NOT SO SUPER
I've lost my taste for superheroes.
Sorry Superman or Kal-El or whatever your name is.
Faster than the speed of light,
stronger than a billion Arnold Schwarzeneggers
doesn't cut it in my isolated little world
where anything beyond the supermarket and the office
may as well be in another galaxy,
and I can unscrew the Coke bottle,
at least by the third attempt.
You have your Fortress of Solitude.
I've got this neighborhood, a marriage,
where I can join in or separate out
as I please.
And what need have I of your utility belt, Batman.
I own a set of screwdrivers and an Allen wrench.
And the plumber's phone number
is on a refrigerator magnet.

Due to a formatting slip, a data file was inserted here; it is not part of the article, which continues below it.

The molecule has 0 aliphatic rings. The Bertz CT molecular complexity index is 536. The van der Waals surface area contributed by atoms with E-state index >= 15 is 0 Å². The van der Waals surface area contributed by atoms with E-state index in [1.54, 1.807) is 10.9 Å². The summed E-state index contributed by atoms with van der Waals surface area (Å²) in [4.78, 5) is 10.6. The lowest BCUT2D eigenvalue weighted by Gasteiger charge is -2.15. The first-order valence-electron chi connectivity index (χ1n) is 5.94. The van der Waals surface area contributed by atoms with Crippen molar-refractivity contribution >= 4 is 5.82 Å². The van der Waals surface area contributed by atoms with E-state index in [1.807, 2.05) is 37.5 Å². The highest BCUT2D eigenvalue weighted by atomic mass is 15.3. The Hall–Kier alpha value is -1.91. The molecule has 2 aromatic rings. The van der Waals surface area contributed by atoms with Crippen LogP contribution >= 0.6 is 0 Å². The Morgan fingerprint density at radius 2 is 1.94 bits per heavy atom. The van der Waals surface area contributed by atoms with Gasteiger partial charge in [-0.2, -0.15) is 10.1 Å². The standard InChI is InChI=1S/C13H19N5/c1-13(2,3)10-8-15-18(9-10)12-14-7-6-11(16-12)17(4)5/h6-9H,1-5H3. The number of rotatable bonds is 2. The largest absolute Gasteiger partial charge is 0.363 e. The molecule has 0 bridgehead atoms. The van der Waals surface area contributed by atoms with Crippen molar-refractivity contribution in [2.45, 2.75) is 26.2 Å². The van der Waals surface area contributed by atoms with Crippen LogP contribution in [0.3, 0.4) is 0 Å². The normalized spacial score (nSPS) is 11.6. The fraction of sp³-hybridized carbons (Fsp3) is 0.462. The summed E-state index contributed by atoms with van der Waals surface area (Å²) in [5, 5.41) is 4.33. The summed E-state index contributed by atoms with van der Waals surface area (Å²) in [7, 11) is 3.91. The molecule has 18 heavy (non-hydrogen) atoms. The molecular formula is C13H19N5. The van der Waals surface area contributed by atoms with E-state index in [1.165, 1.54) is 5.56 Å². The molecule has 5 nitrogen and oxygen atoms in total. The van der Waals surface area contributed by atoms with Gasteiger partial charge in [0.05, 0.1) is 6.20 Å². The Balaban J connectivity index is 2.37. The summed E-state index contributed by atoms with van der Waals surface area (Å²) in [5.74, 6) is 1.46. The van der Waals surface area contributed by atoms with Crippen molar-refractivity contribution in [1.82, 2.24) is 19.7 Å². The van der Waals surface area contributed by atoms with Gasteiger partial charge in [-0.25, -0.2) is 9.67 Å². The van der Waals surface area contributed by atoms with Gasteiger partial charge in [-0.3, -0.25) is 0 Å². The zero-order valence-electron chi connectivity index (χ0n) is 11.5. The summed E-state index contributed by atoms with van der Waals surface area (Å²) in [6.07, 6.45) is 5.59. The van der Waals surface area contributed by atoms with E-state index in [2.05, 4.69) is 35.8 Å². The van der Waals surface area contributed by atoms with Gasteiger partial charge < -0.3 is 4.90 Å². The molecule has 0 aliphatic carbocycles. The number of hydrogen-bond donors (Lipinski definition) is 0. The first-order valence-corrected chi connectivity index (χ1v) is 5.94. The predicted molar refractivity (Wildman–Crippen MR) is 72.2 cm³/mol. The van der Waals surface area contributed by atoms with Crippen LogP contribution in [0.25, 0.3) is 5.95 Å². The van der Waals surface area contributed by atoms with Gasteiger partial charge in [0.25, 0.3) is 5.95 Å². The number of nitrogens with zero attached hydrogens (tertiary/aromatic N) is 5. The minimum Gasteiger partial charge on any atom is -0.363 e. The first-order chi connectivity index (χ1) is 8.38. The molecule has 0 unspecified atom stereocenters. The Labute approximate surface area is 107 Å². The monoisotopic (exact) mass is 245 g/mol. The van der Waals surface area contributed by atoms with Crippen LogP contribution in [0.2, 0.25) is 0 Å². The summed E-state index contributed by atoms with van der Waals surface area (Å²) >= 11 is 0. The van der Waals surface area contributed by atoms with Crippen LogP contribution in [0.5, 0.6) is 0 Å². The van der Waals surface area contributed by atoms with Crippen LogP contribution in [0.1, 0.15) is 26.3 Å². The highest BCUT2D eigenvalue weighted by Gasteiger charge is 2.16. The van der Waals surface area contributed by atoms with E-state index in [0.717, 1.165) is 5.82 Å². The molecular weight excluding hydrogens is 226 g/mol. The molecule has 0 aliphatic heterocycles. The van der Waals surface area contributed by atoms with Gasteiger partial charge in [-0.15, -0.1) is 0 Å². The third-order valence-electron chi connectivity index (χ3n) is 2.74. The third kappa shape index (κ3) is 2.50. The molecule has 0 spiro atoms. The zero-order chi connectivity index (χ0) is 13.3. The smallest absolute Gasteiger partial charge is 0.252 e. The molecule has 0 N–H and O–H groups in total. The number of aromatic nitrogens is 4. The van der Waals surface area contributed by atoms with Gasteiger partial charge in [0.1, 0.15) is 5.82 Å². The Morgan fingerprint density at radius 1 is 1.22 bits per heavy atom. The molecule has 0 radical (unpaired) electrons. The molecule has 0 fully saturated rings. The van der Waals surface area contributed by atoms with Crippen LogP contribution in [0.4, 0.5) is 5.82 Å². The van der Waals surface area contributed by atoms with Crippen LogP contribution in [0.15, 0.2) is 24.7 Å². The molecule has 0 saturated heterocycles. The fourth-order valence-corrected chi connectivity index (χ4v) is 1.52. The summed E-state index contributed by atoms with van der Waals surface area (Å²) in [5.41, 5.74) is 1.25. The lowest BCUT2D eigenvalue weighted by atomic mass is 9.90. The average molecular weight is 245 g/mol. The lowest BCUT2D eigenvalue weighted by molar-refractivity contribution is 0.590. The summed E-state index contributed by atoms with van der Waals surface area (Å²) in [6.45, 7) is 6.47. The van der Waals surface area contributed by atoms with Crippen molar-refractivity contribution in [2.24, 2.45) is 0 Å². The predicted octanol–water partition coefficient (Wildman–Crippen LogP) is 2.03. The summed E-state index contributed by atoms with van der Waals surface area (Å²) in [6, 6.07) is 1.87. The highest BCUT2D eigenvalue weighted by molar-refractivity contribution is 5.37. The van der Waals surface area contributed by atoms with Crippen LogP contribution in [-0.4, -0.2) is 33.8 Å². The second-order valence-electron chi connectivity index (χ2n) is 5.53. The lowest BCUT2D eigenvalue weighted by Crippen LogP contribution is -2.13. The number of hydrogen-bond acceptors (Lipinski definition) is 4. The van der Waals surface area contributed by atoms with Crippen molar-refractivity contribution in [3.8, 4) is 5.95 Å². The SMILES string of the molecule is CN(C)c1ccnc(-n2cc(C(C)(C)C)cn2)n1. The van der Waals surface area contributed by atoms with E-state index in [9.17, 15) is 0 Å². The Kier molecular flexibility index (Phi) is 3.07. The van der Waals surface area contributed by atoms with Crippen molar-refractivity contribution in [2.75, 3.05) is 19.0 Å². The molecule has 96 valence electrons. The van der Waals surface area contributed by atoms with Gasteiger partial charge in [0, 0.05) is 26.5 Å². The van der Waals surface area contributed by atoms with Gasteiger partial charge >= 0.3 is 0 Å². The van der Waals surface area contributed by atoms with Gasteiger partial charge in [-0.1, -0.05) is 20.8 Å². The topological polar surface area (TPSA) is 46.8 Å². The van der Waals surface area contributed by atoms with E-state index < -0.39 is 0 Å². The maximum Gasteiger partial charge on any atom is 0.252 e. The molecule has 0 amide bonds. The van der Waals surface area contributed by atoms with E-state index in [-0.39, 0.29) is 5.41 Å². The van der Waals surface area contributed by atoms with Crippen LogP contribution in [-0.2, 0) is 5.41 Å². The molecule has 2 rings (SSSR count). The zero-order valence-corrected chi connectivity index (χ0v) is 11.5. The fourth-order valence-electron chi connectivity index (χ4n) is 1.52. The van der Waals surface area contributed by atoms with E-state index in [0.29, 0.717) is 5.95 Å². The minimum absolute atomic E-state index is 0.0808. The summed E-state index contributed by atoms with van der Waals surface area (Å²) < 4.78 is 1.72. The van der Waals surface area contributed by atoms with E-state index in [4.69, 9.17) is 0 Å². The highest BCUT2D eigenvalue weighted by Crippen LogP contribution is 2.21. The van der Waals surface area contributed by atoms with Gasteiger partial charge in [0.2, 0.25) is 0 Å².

As for the costume—I get by
on what everybody else is wearing.
It's good that you fight crime
but I just go about saying, "This is a crime,"
"That is a crime," and I'm content to do nothing about it.
I'm not even in love with Wonder Woman anymore.
Sure, she can stop bullets with her wristbands
but when I'm out with my wife,
no one's taking potshots.
As for all the gang at Marvel,
it's great that you can overcome your human weaknesses
and still do good work.
But, as a teenager, I was more Peter Parker than Peter Parker is.
I didn't need to unleash my inner arachnid
to get over it.
Super powers, secret identities—
that's for those with no power, no identity.
Ok, so I'm ordinary man.
And just as ordinary is my alias.
John reads "Not So Super":
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John confesses: "'Not So Super' is my poetic response to the inundation of the media by superheroes especially in the motion picture industry. The fact is that we live on a planet in which there are no X-Men, Spider-Men, Wonder Women, etc. It's a paean to the ordinary Joes and Jills who have to respond when a crisis occurs."